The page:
MEPs confirm tough EU redlines for Brexit negotiations, dashing PM’s hopes for tandem divorce and trade talks

The European Parliament has voted for a tough stance during the Brexit negotiations, dashing the Prime Minister’s hopes of holding divorce and trade talks in tandem.

MEPs heard from European Commission president, Jean-Claude Juncker, and chief Brexit negotiator, Michel Barnier, who both insisted that the EU cannot negotiate on Britain’s future relationship with the bloc until the divorce talks are “fully resolved”.

Barnier said this includes the UK settling its financial commitments. Although no figure was mentioned during the debate, the EU’s estimate for the divorce bill is thought to be around £50bn.

Barnier said: “We do not seek to punish the United Kingdom, we are simply asking the United Kingdom to deliver on its commitments and undertakings as a member of the European Union.”

MEPs, who can effectively veto any future deal if a majority are dissatisfied with the results, voted 560 to 133 in favour of a resolution that set out the EU’s redlines for the two year negotiations.

The redlines include making sure the UK honours its current spending obligations and the rejection of attempts to “cherry-pick” access to the single market for sectors such as financial services.

MEPs warned that the issue of security cannot be used as leverage during negotiations over trade and backed the European Commission’s refusal to hold divorce and trade talks at the same time.

Barnier also made clear that a breakdown in talks would hurt both parties.

He said: “No deal would have very serious consequences, first and foremost for the United Kingdom, but also for the European Union.

“The ‘no deal‘ scenario is not the scenario we are looking for. We are looking for success – success not against the United Kingdom, but with the United Kingdom.”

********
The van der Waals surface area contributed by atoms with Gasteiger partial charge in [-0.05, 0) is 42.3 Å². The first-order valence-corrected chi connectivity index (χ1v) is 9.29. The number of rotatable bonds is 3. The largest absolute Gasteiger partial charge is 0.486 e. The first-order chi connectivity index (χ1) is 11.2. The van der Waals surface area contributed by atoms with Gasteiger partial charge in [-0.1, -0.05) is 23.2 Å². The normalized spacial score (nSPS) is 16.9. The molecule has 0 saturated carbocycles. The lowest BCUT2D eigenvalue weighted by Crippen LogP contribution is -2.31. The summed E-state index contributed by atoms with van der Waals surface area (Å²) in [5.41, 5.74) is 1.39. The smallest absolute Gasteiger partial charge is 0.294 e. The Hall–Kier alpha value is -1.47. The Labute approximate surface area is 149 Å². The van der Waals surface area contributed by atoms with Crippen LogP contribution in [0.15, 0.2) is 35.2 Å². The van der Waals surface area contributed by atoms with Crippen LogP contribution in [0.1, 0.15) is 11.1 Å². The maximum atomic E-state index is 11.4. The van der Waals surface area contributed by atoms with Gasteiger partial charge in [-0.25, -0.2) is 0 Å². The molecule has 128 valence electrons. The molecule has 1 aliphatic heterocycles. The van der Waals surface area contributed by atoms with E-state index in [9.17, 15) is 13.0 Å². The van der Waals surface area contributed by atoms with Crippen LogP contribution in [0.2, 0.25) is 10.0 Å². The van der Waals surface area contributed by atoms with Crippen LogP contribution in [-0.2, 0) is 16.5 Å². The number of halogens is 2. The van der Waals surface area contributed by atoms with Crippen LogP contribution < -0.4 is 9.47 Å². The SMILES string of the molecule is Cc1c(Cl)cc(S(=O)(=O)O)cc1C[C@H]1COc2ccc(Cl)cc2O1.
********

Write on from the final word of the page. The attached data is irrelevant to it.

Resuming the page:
Centre-right EPP leader, Manfred Weber MEP, from Germany, said the EU would take a “tough negotiating position” and that the UK would not be able to simply select areas – including free trade, security and scientific research – that its wants to co-operate with the EU on.

He said: “I feel London thinks it will find the perfect deal and will take the positive points and leave the negative points.

“This will not happen. Cherry-picking will not happen. A state outside the EU cannot have the same or better conditions than a state inside the EU.”

Leader of the Italian socialist group, Gianni Pittella MEP, warned that the EU parliament would prevent a Brexit deal if the divorce settlement was not adhered to by the UK.

Speaking after the vote, shadow Brexit secretary Keir Starmer said: “It is important that the European Parliament has reached agreed guidelines, and we particularly welcome the emphasis that negotiations should be conducted in ‘good faith and full transparency’.

“Labour also strongly support the Parliament’s insistence that a future EU-UK deal requires the UK to retain international standards on human rights, climate change, social rights and the fight against tax evasion and avoidance. Labour’s six tests for the final Brexit deal made clear that there can be no drop in EU-derived rights and protections.”